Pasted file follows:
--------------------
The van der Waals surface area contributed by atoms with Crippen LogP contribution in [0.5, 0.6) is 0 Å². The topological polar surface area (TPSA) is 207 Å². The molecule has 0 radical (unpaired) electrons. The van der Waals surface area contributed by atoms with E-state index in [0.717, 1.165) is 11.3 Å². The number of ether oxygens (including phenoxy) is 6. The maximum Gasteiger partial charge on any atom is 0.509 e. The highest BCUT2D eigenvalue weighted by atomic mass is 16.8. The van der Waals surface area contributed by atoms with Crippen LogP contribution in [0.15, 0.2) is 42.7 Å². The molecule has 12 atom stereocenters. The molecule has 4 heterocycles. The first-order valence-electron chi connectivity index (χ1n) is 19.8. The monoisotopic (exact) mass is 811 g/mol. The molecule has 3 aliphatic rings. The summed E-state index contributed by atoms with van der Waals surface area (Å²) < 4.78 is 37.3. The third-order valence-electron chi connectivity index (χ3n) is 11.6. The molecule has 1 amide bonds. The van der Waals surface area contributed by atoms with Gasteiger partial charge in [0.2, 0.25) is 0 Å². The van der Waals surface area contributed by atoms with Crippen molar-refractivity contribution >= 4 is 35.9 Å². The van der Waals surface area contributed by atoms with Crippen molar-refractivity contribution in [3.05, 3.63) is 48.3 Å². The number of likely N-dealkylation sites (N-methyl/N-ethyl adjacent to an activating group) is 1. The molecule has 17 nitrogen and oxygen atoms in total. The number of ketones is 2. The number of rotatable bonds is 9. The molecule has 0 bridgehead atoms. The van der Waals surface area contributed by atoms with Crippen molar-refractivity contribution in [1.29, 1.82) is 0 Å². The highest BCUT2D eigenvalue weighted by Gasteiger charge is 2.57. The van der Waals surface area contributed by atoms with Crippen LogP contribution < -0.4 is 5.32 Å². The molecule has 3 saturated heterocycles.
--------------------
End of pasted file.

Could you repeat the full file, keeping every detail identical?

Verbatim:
The van der Waals surface area contributed by atoms with Crippen LogP contribution in [0.5, 0.6) is 0 Å². The topological polar surface area (TPSA) is 207 Å². The molecule has 0 radical (unpaired) electrons. The van der Waals surface area contributed by atoms with E-state index in [0.717, 1.165) is 11.3 Å². The number of ether oxygens (including phenoxy) is 6. The maximum Gasteiger partial charge on any atom is 0.509 e. The highest BCUT2D eigenvalue weighted by atomic mass is 16.8. The van der Waals surface area contributed by atoms with Crippen LogP contribution in [0.15, 0.2) is 42.7 Å². The molecule has 12 atom stereocenters. The molecule has 4 heterocycles. The first-order valence-electron chi connectivity index (χ1n) is 19.8. The monoisotopic (exact) mass is 811 g/mol. The molecule has 3 aliphatic rings. The summed E-state index contributed by atoms with van der Waals surface area (Å²) < 4.78 is 37.3. The third-order valence-electron chi connectivity index (χ3n) is 11.6. The molecule has 1 amide bonds. The van der Waals surface area contributed by atoms with Gasteiger partial charge in [0.2, 0.25) is 0 Å². The van der Waals surface area contributed by atoms with Crippen molar-refractivity contribution >= 4 is 35.9 Å². The van der Waals surface area contributed by atoms with Crippen molar-refractivity contribution in [3.05, 3.63) is 48.3 Å². The number of likely N-dealkylation sites (N-methyl/N-ethyl adjacent to an activating group) is 1. The molecule has 17 nitrogen and oxygen atoms in total. The number of ketones is 2. The number of rotatable bonds is 9. The molecule has 0 bridgehead atoms. The van der Waals surface area contributed by atoms with Crippen molar-refractivity contribution in [1.29, 1.82) is 0 Å². The highest BCUT2D eigenvalue weighted by Gasteiger charge is 2.57. The van der Waals surface area contributed by atoms with Crippen LogP contribution < -0.4 is 5.32 Å². The molecule has 3 saturated heterocycles.